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Will College Admissions Ever Let Up?

October 21, 2008 06:00 PM
by Sarah Amandolare
Ultracompetitive college admissions have driven students and parents to desperate measures, but has the obsession finally reached a breaking point?

Anything to Get in

The intensely competitive college admissions process of 2008 has been well documented, but it seems that parents and students have reached a new level of desperation. According to the Chicago Tribune, some applicants and parents have resorted to “bashing other applicants” by mailing anonymous, disparaging letters. Sometimes they include negative newspaper clippings or suggest that admissions representatives visit a certain applicant’s Facebook page.

"People are willing to lie in order to do better in what they consider to be a difficult competition,” said Bill Fitzsimmons, admissions dean of Harvard University.

Admissions officials have not been tracking the number of negative “letters, calls or e-mails they receive and said they are unsure whether they're getting more of them.” But many experts suggest the behavior could be widespread, reports the Tribune.

"It is one more indication of the high anxiety that seems to be out there, the inability of some families to deal with a rejection," said Mabel Freeman, the assistant vice president of undergraduate admissions for The Ohio State University.

An article in The Boston Globe suggested that many of today’s parents risk becoming too involved in their children’s lives, prompting some critics to use the phrase “helicopter parent.” In addition to accompanying their children on tours of college campuses and helping out with application fees, parents are often “researching schools, helping write essays, and asking the tough questions,” said the article.

However, students in a 2007 College Board survey said they didn’t mind the extra attention, including 95 percent who said their parents were heavily involved. Many wished their parents had done even more.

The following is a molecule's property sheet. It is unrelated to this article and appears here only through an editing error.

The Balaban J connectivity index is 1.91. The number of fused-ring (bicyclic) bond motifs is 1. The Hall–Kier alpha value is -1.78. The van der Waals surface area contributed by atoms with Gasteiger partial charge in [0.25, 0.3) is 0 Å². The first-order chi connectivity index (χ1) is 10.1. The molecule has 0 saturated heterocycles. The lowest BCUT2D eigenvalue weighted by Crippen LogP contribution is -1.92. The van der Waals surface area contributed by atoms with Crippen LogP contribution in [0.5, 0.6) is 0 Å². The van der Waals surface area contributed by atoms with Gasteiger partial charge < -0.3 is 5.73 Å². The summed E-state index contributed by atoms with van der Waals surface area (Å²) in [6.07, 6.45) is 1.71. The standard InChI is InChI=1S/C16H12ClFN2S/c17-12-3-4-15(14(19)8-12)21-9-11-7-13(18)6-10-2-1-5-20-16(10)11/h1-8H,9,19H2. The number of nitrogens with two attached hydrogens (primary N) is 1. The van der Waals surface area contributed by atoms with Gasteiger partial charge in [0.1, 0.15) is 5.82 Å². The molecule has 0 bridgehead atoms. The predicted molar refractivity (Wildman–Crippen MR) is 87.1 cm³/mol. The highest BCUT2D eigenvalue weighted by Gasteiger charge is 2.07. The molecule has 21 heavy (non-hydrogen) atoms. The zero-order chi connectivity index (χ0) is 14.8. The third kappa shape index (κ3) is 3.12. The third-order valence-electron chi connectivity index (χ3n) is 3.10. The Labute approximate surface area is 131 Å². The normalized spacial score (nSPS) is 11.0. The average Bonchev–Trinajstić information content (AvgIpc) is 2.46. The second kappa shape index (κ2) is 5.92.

Background: Tougher admissions process

The 2008 class of high school seniors was one of the largest in history, contributing to a highly competitive college application season. But as the economy struggled last spring, colleges wait-listed thousands of applicants, fearing many would not be able to afford tuition.

The process of applying to college, particularly in an economic downturn, has provoked high anxiety among students of all economic levels. Barmak Nassirian, spokesman for the American Association of Collegiate Registrars and Admissions Officers, told Newsweek, “For many middle- and upper-middle-class kids, the transition from high school to college was never without some obvious stress. But now it has become a multiyear nightmare.”

Opinion & Analysis: What works, and what doesn’t

According to author Michele Hernandez, colleges today are looking for students who have focused on a passion, rather than students who’ve spread themselves thin attempting to be “well-rounded.”  But Hernandez cautions, “passion cannot be faked,” which could account for parental desperation. In addition, students of higher income families feel pressure to downplay their parents’ professions and seem more blue-collar, which could result in disingenuous applications.

Despite increased parental involvement and heightened student awareness of college admissions processes, mistakes are still being made and much of the system remains a mystery. reports on high school senior Lukasz Zbylut, who was accepted to all seven of the Ivy League schools he applied to, as well as 10 others, thwarting the chances of acceptance for other students. The situation could have been averted if Zbylut had been more aware of which schools suited him.

Careers Web site is addressing that issue. Monster recently launched, which aims to help students and parents find “the right school” to fit their interests and abilities. claims in its press release that companion sites (which helps students complete online applications) and (which offers financial aid guidance) give an edge over other college planning Web sites.

Reference: College admissions guide


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